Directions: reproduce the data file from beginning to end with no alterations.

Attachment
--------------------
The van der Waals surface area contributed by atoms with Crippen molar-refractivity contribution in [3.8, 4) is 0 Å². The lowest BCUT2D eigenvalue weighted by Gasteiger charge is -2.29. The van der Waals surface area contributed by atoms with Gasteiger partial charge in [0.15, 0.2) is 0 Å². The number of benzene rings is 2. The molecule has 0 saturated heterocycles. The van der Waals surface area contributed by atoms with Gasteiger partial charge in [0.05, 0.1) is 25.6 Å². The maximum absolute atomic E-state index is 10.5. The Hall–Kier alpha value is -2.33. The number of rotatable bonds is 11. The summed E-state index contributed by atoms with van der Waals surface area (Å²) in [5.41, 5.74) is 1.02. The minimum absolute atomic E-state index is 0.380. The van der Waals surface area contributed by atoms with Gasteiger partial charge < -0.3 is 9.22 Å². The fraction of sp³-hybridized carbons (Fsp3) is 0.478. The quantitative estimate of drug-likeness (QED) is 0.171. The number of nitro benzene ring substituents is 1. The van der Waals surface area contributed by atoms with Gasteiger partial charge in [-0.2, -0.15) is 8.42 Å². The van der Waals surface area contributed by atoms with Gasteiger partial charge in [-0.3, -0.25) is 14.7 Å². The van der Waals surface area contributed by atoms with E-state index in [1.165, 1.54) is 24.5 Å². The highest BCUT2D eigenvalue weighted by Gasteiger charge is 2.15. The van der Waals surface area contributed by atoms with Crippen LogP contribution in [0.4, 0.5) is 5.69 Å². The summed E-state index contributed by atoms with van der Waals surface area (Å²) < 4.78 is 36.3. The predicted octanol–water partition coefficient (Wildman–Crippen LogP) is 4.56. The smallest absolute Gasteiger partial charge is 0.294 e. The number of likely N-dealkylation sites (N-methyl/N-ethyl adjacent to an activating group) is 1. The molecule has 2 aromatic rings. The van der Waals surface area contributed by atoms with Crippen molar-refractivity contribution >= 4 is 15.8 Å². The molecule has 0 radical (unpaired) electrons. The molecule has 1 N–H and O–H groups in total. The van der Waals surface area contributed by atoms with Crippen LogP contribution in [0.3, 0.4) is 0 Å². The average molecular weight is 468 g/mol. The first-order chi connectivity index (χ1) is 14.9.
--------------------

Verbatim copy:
The van der Waals surface area contributed by atoms with Crippen molar-refractivity contribution in [3.8, 4) is 0 Å². The lowest BCUT2D eigenvalue weighted by Gasteiger charge is -2.29. The van der Waals surface area contributed by atoms with Gasteiger partial charge in [0.15, 0.2) is 0 Å². The number of benzene rings is 2. The molecule has 0 saturated heterocycles. The van der Waals surface area contributed by atoms with Gasteiger partial charge in [0.05, 0.1) is 25.6 Å². The maximum absolute atomic E-state index is 10.5. The Hall–Kier alpha value is -2.33. The number of rotatable bonds is 11. The summed E-state index contributed by atoms with van der Waals surface area (Å²) in [5.41, 5.74) is 1.02. The minimum absolute atomic E-state index is 0.380. The van der Waals surface area contributed by atoms with Gasteiger partial charge < -0.3 is 9.22 Å². The fraction of sp³-hybridized carbons (Fsp3) is 0.478. The quantitative estimate of drug-likeness (QED) is 0.171. The number of nitro benzene ring substituents is 1. The van der Waals surface area contributed by atoms with Gasteiger partial charge in [-0.2, -0.15) is 8.42 Å². The van der Waals surface area contributed by atoms with Gasteiger partial charge in [-0.3, -0.25) is 14.7 Å². The van der Waals surface area contributed by atoms with E-state index in [1.165, 1.54) is 24.5 Å². The highest BCUT2D eigenvalue weighted by Gasteiger charge is 2.15. The van der Waals surface area contributed by atoms with Crippen LogP contribution in [0.4, 0.5) is 5.69 Å². The summed E-state index contributed by atoms with van der Waals surface area (Å²) < 4.78 is 36.3. The predicted octanol–water partition coefficient (Wildman–Crippen LogP) is 4.56. The smallest absolute Gasteiger partial charge is 0.294 e. The number of likely N-dealkylation sites (N-methyl/N-ethyl adjacent to an activating group) is 1. The molecule has 2 aromatic rings. The van der Waals surface area contributed by atoms with Crippen molar-refractivity contribution >= 4 is 15.8 Å². The molecule has 0 radical (unpaired) electrons. The molecule has 1 N–H and O–H groups in total. The van der Waals surface area contributed by atoms with Crippen LogP contribution in [0.3, 0.4) is 0 Å². The average molecular weight is 468 g/mol. The first-order chi connectivity index (χ1) is 14.9.